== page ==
Stefano Ricci and Niccolò Ricci, founder and chief executive, respectively, of Italian luxury fashion and lifestyle brand Stefano Ricci.  Photo: Priyanka Parashar/Mint
Stefano Ricci and Niccolò Ricci, founder and chief executive, respectively, of Italian luxury fashion and lifestyle brand Stefano Ricci. Photo: Priyanka Parashar/Mint

Stefano Ricci & Niccolò Ricci | ‘Millennials need to be taught about high-end luxury’

In an interview with Mint, Stefano Ricci and Niccol Ricci talk about the changing concept of luxury, India as the brand's focus market and making Stefano Ricci relevant to millennials

New Delhi: An emergency landing in 1979 is the first memory of New Delhi for Stefano Ricci, founder of the eponymous luxury fashion and lifestyle brand. The 46-year-old Italian brand, best known for its crocodile leather pieces, has recently opened a 2,400 sq. ft store at the city’s The Oberoi hotel. Ricci was in India along with Niccolò Ricci, his son and chief executive officer of the firm, to formally unveil the hard-to-miss store located in the five-star hotel’s lobby. “We are extremely happy with the location of the new store. India is a growing market for us and we want to stay invested in it. It’s a long term commitment," Niccolò said.

The brand, which has more than 65 exclusive boutique stores globally, entered India in 2014 having set up a flagship store at Mumbai’s Taj Mahal Palace hotel. It sells menswear -- suits, crocodile leather shoes and bags, dress shirts, jeans, polo shirts and diamond-studded neckties -- along with homeware and a junior line for children, at a starting price of 12,500, which can go up to a crore.

The brand has a powerful global clientele that ranges from wealthy businessmen, oligarchs, and oil tycoons in the Middle East, to Hollywood star Tom Cruise and world leaders (Nelson Mandela was a client). In India, it has dressed Bollywood celebrities such as Anil and Boney Kapoor, as well as the promoters of Hero Group, the Munjal family, and many others. The owners of the family-run business talk about the changing concept of luxury, India as their focus market and making the brand relevant to millennials. Edited excerpts from an interview:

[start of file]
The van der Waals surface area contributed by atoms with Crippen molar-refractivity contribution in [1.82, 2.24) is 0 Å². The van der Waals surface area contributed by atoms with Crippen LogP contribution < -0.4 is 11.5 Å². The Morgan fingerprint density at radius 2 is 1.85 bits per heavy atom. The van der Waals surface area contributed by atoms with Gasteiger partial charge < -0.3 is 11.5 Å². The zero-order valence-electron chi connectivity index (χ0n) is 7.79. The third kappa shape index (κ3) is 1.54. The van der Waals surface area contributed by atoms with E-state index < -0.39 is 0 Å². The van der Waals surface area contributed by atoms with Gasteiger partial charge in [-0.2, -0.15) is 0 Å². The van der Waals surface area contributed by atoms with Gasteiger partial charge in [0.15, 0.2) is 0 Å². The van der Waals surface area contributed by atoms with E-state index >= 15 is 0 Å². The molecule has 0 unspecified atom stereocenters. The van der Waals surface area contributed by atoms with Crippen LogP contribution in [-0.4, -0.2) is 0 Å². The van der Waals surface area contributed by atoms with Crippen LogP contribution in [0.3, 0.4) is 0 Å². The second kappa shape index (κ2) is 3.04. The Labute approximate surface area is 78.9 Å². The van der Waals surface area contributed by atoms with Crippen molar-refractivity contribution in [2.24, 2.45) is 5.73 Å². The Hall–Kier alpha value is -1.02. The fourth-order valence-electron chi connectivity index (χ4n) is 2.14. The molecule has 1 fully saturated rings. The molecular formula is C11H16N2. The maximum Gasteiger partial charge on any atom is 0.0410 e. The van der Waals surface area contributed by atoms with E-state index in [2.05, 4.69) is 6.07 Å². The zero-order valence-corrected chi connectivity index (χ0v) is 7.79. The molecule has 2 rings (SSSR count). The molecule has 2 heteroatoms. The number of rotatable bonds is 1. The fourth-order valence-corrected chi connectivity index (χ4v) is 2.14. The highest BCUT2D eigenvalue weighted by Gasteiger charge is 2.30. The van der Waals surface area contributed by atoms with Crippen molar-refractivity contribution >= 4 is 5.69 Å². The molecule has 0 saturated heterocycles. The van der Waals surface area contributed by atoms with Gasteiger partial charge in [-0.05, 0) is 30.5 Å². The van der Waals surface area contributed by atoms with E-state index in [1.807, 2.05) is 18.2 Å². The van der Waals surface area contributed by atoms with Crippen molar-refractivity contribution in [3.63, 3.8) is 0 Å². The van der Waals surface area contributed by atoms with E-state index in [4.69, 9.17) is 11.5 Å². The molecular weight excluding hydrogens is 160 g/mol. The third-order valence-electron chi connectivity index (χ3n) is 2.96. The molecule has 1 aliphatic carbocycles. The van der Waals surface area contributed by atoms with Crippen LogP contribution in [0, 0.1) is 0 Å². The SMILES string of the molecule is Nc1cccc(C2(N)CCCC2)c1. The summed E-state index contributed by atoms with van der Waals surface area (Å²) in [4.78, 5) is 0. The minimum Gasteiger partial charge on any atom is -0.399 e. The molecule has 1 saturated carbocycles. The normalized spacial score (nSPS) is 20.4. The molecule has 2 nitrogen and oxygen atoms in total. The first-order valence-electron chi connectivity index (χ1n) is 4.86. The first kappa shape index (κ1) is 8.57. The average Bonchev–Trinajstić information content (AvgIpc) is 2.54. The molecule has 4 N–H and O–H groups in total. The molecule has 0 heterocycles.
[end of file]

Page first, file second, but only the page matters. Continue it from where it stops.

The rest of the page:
How big is your business globally and where does India stand?

Niccolò: We are a €160 million strong company and currently India contributes 2-3% to our overall revenue. For us India is our main market because there is a lot of potential for growth here. It took us 25 long years to crack the China market where we run 14 stores. The first 10 years were difficult in China and now the market has matured to deliver more than one-third of our luxury consumers.

India also needs similar nurturing where we are building customer satisfaction and loyalty. It is a long term investment. US, Europe, China, Russia and the Middle East are our top five markets globally. Apart from India, we see a lot of potential in Southeast Asia. Having opened a store in Cambodia recently, we wish to explore Malaysia and the Philippines.